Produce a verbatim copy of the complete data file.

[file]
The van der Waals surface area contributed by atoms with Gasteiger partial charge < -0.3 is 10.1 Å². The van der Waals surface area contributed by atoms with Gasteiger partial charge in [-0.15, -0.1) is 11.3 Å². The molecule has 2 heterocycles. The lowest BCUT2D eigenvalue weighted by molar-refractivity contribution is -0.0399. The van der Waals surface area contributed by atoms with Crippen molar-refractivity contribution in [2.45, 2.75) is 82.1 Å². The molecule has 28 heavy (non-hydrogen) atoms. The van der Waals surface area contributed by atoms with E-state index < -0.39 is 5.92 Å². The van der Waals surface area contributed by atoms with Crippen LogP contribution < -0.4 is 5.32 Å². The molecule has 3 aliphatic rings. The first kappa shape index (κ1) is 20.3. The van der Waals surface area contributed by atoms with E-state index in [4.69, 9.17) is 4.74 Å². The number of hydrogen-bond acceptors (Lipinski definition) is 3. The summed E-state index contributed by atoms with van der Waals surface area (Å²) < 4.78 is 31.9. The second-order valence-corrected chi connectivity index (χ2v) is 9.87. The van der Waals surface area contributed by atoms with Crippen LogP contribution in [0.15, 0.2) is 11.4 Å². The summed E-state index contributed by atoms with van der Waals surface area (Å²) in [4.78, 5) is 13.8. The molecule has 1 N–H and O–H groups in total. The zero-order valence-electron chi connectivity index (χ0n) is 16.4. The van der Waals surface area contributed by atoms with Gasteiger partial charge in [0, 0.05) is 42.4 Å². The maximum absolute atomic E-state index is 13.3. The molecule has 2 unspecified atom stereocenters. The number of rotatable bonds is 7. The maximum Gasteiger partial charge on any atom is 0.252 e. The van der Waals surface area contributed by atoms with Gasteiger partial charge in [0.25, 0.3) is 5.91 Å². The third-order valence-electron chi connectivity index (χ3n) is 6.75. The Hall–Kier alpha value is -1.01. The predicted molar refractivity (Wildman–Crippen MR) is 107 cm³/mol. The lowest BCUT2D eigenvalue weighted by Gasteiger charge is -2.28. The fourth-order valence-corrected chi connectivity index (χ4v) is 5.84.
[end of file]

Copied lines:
The van der Waals surface area contributed by atoms with Gasteiger partial charge < -0.3 is 10.1 Å². The van der Waals surface area contributed by atoms with Gasteiger partial charge in [-0.15, -0.1) is 11.3 Å². The molecule has 2 heterocycles. The lowest BCUT2D eigenvalue weighted by molar-refractivity contribution is -0.0399. The van der Waals surface area contributed by atoms with Crippen molar-refractivity contribution in [2.45, 2.75) is 82.1 Å². The molecule has 28 heavy (non-hydrogen) atoms. The van der Waals surface area contributed by atoms with E-state index < -0.39 is 5.92 Å². The van der Waals surface area contributed by atoms with Crippen LogP contribution < -0.4 is 5.32 Å². The molecule has 3 aliphatic rings. The first kappa shape index (κ1) is 20.3. The van der Waals surface area contributed by atoms with E-state index in [4.69, 9.17) is 4.74 Å². The number of hydrogen-bond acceptors (Lipinski definition) is 3. The summed E-state index contributed by atoms with van der Waals surface area (Å²) < 4.78 is 31.9. The second-order valence-corrected chi connectivity index (χ2v) is 9.87. The van der Waals surface area contributed by atoms with Crippen LogP contribution in [0.15, 0.2) is 11.4 Å². The summed E-state index contributed by atoms with van der Waals surface area (Å²) in [4.78, 5) is 13.8. The molecule has 1 N–H and O–H groups in total. The zero-order valence-electron chi connectivity index (χ0n) is 16.4. The van der Waals surface area contributed by atoms with Gasteiger partial charge in [0, 0.05) is 42.4 Å². The maximum absolute atomic E-state index is 13.3. The molecule has 2 unspecified atom stereocenters. The number of rotatable bonds is 7. The maximum Gasteiger partial charge on any atom is 0.252 e. The van der Waals surface area contributed by atoms with Gasteiger partial charge in [0.25, 0.3) is 5.91 Å². The third-order valence-electron chi connectivity index (χ3n) is 6.75. The Hall–Kier alpha value is -1.01. The predicted molar refractivity (Wildman–Crippen MR) is 107 cm³/mol. The lowest BCUT2D eigenvalue weighted by Gasteiger charge is -2.28. The fourth-order valence-corrected chi connectivity index (χ4v) is 5.84.